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Smoking meds: The Chantix story
Such is a story of the Chantix, a novel nicotine drug designed to help smokers quit smoking.
What makes this story more important than just making Chantix users aware of potential risks associated with it, is that it once again brings to attention dangerous, profit-morphed marketing practices of pharmaceutical companies, with the FDA all too often acting as an accomplice as long as (in)humanly possible. Hopefully, it will ultimately generate public outrage sufficient to enforce long due changes in how the U.S. drug market operates.
A detailed analysis of the facts surrounding Chantix is given at WhyQuit.com, by John R. Polito. Here are the main highlights.
It all started after Ryann Rathbone went public with her suspicion that the aggressive behavior of her musician boyfriend, Carter Albrecht, ultimately resulting in his violent death, was caused by his use of this smoking-cessation medication (Dallas Morning News, September 18, 2007). Within a week, over 5,000 complaints related to Chantix were filed with the FDA, including 55 suicide reports.
Why so many, all of a sudden? Didn't these Chantix users know before that there are specific Chantix' adverse effects possible? Turns out - they did not.
Chantix side effects
When the FDA approved Chantix (varenicline) for the treatment of smoking addiction, on May 11th 2006, the manufacturer, Pfizer, Inc., only listed 5 common side effects for this drug: nausea, abnormal(?) dreams, constipation, gas, and vomiting. The rest of 160 adverse health effects reported in pre-marketing trials were buried in Chantix' "Full Prescription Information sheet". Only those categorized as "frequent" - which is not specifically defined but seems to imply greater than 1% incidence - number in at 28:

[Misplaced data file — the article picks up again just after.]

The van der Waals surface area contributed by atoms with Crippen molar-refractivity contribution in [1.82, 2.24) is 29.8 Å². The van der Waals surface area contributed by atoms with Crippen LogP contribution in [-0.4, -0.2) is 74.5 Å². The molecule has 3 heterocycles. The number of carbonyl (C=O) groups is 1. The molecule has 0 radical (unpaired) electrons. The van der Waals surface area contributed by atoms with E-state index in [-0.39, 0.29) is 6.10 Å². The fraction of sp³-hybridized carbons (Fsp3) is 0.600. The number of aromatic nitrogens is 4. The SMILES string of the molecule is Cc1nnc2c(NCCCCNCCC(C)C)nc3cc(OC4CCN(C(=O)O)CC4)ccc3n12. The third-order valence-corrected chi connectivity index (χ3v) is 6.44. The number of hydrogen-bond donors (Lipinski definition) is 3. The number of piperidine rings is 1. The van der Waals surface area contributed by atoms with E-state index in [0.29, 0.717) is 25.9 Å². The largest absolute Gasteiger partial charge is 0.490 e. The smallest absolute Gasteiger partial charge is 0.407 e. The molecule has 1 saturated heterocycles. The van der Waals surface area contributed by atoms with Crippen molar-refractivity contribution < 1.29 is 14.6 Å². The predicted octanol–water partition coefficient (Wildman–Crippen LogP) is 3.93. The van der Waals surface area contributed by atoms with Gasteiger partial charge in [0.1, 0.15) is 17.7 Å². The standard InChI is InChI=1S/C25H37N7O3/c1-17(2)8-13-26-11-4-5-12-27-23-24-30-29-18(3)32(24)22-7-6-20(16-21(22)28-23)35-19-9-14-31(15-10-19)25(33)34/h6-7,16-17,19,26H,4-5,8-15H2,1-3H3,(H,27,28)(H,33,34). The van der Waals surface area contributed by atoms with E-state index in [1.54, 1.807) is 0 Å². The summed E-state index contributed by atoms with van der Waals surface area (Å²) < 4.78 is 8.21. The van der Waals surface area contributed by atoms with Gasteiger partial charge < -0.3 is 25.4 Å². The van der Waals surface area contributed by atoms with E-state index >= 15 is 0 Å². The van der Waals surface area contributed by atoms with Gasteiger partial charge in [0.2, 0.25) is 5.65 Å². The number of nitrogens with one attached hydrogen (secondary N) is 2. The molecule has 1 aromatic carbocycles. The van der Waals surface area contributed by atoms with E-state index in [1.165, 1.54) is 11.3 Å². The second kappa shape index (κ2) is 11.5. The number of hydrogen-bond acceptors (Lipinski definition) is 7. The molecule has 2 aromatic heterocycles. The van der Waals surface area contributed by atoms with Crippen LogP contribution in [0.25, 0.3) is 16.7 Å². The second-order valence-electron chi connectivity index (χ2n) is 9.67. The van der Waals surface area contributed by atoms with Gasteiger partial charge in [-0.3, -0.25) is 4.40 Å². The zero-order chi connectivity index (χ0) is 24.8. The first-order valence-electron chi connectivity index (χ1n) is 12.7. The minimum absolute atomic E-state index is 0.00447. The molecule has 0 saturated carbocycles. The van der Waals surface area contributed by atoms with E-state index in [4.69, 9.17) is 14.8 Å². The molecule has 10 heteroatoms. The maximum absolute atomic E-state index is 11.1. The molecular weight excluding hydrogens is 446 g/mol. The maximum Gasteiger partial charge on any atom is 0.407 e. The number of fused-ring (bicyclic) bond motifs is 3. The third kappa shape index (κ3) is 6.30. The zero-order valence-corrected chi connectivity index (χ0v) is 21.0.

Diarrhea...Gingivitis...Chest pain...Influenza like illness...Edema, Thirst...Liver function test abnormal...Weight increase...Arthralgia... Back pain...Muscle cramp...Musculoskeletal pain...Myalgia...Disturbance in attention...Dizziness...Sensory disturbance...Anxiety, Depression...Emotional disorder...Irritability... Restlessness...Polyuria...Menstrual disorder...Epistaxis...Respiratory disorders...Hyperhidrosis...Hot flushes and Hypertension.
"Infrequent" adverse effects of Chantix - again, not specified, but according to Pfizer's related writings, likely to be in the 0.1% to 1% incidence range - include Anemia, Angina pectoris, Arrhythmia, Myocardial infarction, Tachycardia, Thyroid gland disorders, Conjunctivitis, Eye irritation, Visual disturbance, Eye pain, Gastrointestinal hemorrhage, Mouth ulceration, Esophagitis, Gall bladder disorder, Diabetes mellitus, Hyperlipidemia, Hypokalemia, Arthritis, Osteoporosis, Amnesia, Migraine, Psychomotor hyperactivity, Restless legs syndrome, Tremor, Aggression, Agitation, Disorientation, Libido decreased, Mood swings, Thinking abnormal, Nephrolithiasis, Nocturia, Urine abnormality, Erectile dysfunction, Asthma, Dermatitis, Psoriasis, Urticaria, Hypotension, Peripheral ischemia and Thrombosis.
"Rare" adverse effects include renal failure, pulmonary embolism, psychotic disorder, suicidal ideation (thoughts), Cerebrovascular accident (?), Convulsion, Mental impairment, Multiple sclerosis, Psychomotor skills impaired, Transient ischemic attack, Blindness transient, Deafness and Meniere's disease.
Now, this is a completely different pictures of Chantix' "safety" emerging, isn't it?
CONTINUES: Chantix' safety